A chief complaint of residents and visitors to modern day Los Angeles is the lack of an extensive and efficient public transit system… specifically a subway or rail system as has existed in New York for over a century. Even with the ever expanding Metro Rail, the vast majority of the city relies on bus service… and by “relies on” we really mean “completely ignores” in favor of driving on our congested freeways.
However, this was not always the case. Los Angeles once boasted the largest public transit network in the world… the Pacific Electric Railroad, referred to colloquially as the “Red Cars” provided a vast system of subways, rails and street cars that criss-crossed thousands of miles of rapidly developing Southern California territory from 1900 until it’s veritable demolition in the 1950s. ”From the Mountains to the Sea” or “From the City to the Orange Groves” posters used to read… indeed you could take public rail service from any of the beach cities, to downtown, Hollywood, the top of Mt. Lowe or all the way out to Riverside, San Bernardino and more!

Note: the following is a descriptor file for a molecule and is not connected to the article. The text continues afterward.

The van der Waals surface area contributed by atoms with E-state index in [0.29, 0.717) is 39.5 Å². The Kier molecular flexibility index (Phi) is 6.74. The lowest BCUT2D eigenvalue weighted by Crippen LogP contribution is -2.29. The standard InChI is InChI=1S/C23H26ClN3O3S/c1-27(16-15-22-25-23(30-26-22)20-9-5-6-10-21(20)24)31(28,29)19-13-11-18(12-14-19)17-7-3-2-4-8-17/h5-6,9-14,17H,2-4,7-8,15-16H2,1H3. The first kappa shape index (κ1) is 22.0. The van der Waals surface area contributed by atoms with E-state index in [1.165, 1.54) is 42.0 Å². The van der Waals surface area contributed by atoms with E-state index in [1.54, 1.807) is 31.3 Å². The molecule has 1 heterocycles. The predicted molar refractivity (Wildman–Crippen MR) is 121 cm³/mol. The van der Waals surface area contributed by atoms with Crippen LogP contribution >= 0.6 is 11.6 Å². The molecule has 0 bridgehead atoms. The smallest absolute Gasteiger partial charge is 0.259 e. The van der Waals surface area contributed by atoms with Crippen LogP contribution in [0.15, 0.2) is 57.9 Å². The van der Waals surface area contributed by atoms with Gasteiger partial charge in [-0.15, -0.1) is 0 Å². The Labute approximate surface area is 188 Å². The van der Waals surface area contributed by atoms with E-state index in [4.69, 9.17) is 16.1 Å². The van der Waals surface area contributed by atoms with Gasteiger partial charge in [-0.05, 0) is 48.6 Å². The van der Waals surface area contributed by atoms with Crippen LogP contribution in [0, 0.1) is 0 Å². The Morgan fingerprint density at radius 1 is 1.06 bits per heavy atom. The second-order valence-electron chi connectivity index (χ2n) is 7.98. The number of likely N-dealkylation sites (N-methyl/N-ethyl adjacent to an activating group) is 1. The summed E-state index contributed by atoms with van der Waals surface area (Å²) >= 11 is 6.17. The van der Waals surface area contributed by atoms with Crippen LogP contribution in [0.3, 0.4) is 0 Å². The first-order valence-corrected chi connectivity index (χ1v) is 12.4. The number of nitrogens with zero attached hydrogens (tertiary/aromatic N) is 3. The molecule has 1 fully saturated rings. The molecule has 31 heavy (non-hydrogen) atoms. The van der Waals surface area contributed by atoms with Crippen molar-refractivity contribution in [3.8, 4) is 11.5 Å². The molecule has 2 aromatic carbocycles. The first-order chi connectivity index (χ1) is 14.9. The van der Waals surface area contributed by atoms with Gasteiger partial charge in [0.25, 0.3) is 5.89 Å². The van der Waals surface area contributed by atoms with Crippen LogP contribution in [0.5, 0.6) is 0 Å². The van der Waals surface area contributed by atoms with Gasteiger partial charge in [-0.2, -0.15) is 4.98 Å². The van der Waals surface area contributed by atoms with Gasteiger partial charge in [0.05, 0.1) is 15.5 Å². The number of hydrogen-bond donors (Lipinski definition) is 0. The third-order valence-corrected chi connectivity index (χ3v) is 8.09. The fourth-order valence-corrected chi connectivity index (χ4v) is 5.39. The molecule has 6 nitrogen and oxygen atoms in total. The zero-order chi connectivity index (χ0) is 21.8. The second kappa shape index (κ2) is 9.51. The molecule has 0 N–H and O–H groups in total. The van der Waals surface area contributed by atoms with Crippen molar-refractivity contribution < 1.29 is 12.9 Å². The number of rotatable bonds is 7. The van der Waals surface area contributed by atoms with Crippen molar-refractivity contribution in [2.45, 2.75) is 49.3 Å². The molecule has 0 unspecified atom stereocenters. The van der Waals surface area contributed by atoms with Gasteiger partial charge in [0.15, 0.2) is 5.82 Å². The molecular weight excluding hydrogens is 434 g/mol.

So… what happened to Henry Huntington’s great rail system? Why would Los Angeles allow such a system to be demolished in favor of the massive freeway network the city has become famous for? The story is steeped in local lore and conspiracy… even being featured in films like “Who Framed Roger Rabbit?” Find out the whole history today on HINDSIGHT’S LAST SHOW (before we go the way of the Dodo… or, for that matter, the Pacific Electric Railroad). Tune in at 5pm Pacific or download us on iTunes!